A Double Dose of Documentaries

I love to watch documentaries in a theater on the big screen, where the camerawork can be seen in all its glory and any subtleties of technique are more noticeable. According to some documentary websites, the popularity of this mode of filmmaking has increased, and the advent of DVD has made it more financially viable.

Despite the increase in documentaries, the exhibition and distribution of nonfiction films is spotty. The most lucrative exhibition opportunities exist in the broadcasting market, particularly on public television and cable channels, though filmmakers who make deals in this market find themselves shackled by the tastes and limits of the broadcasting industry. In terms of a theatrical release, docs are generally distributed by small companies, or by the filmmakers themselves who work hard to get their labors of love shown. Few have the money for marketing campaigns, and movie reviewers seldom write about them, let alone advocate for them, preferring to write yet another piece on the latest Hollywood blockbuster. Though mainstream theater chains rarely exhibit feature-length documentaries, doc fans who keep their eyes open know that alternative venues, such as cinematheques, university film programs, museums, small film festivals, and arts centers frequently show nonfiction films of all types.

I am fortunate that my job at Facets Multi-Media allows me to see documentaries I might not otherwise hear about. Nonfiction films are frequently part of the program in our cinematheque, and we often release them on DVD either on our own label or through our distribution partners. Recently, I caught two documentaries that actually made me feel joyful after watching them—something I can’t say for most Hollywood films that I see.

BILL WITHERS NEAR THE BEGINNING OF HIS CAREER

Still Bill just finished its run at Facets. A documentary about 1970s rhythm-and-blues singer Bill Withers, the film focuses on the singer’s life now, though it does offer some information about his childhood and his early days in the business. If the name doesn’t sound familiar, his songs will: Withers wrote and recorded “Lean on Me,” “Ain’t No Sunshine When She’s Gone,” “Grandma’s Hands,” and “Just the Two of Us.” With his clear voice and well-tuned ear, Withers is best remembered for his easy-going singing style that nonetheless evoked emotions that listeners could relate to.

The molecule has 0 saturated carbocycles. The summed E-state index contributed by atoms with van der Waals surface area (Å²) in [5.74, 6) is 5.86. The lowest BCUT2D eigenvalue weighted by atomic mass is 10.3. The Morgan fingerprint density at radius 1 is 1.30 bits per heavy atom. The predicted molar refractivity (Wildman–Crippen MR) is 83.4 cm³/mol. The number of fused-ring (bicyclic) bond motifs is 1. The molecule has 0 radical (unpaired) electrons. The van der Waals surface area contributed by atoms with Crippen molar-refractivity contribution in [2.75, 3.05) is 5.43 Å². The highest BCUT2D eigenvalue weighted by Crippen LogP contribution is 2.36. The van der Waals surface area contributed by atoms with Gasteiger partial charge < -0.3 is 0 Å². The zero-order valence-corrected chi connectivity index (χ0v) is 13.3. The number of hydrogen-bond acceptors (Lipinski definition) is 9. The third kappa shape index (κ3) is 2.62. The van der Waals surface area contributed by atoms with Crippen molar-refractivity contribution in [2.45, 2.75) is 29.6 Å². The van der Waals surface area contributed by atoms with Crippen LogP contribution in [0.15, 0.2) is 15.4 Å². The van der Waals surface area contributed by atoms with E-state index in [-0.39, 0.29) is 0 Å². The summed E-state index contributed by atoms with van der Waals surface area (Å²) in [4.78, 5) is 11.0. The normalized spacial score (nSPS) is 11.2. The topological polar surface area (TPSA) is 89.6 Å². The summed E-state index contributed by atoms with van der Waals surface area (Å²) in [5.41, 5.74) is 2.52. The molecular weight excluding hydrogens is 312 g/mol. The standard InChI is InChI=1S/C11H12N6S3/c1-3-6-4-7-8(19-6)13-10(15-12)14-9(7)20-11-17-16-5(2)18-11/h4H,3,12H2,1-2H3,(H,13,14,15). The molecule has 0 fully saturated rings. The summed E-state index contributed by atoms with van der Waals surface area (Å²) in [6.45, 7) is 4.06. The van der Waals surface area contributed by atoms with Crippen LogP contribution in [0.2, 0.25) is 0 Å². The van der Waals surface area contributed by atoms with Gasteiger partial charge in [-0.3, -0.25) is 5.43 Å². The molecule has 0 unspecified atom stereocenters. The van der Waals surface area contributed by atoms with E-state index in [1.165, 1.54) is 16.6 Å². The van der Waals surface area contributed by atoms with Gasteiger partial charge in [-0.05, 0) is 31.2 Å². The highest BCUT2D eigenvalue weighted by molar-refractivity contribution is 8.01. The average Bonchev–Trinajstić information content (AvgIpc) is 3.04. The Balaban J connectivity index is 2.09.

At the age of 45, Withers walked away from performing onstage and touring. “I got tired of being somewhere else,” he admitted in an interview. The film shows him to be a devoted family man, with a wife and two well-adjusted children, which seems to provide a logical explanation for his decision.  However, problems with the music industry, including a label that fell apart around him and execs who offered ridiculous suggestions for material, clearly were factors as well.

Still Bill does not linger on these issues, or even on the past for that matter. Instead, filmmakers Damani Baker and Alex Vlack chronicle Withers today, offering a portrait of a talented artist who finds fulfillment outside the entertainment industry. Though the claim that “this film reveals the man/group behind the music,” is made so often that it has become a cliché in rock-umentaries, Still Bill does leave viewers with a lasting impression of the real Bill Withers without prying into areas that are none of our business.

BILL WITHERS TODAY

Withers grew up a stutterer, and in the film’s most touching sequence, the singer is honored by a school in New York City attended by children who severely stutter. The students and their teacher confess their admiration for him and call him an inspiration. When they sing for him, he is moved to tears. Withers is one of those few entertainers who understands that the real reward of fame and recognition is the chance to make a difference in peoples’ lives. Though confident and self-assured, Withers is down-to-earth enough to attend his high-school reunion in his hometown of Slab Fork, West Virginia, a tiny, rundown coal camp. He hangs out with an old friend named C.V., whom he has not seen in decades. Nonetheless, the two old friends speak as though they had just seen each other the day before. Baker and Vlack also shoot Withers collaborating in his home-studio with Latin recording artist Raul Midon and with his talented daughter, Kori Withers, to show that he has not abandoned music—only the cutthroat recording industry that often gets in the way of the music.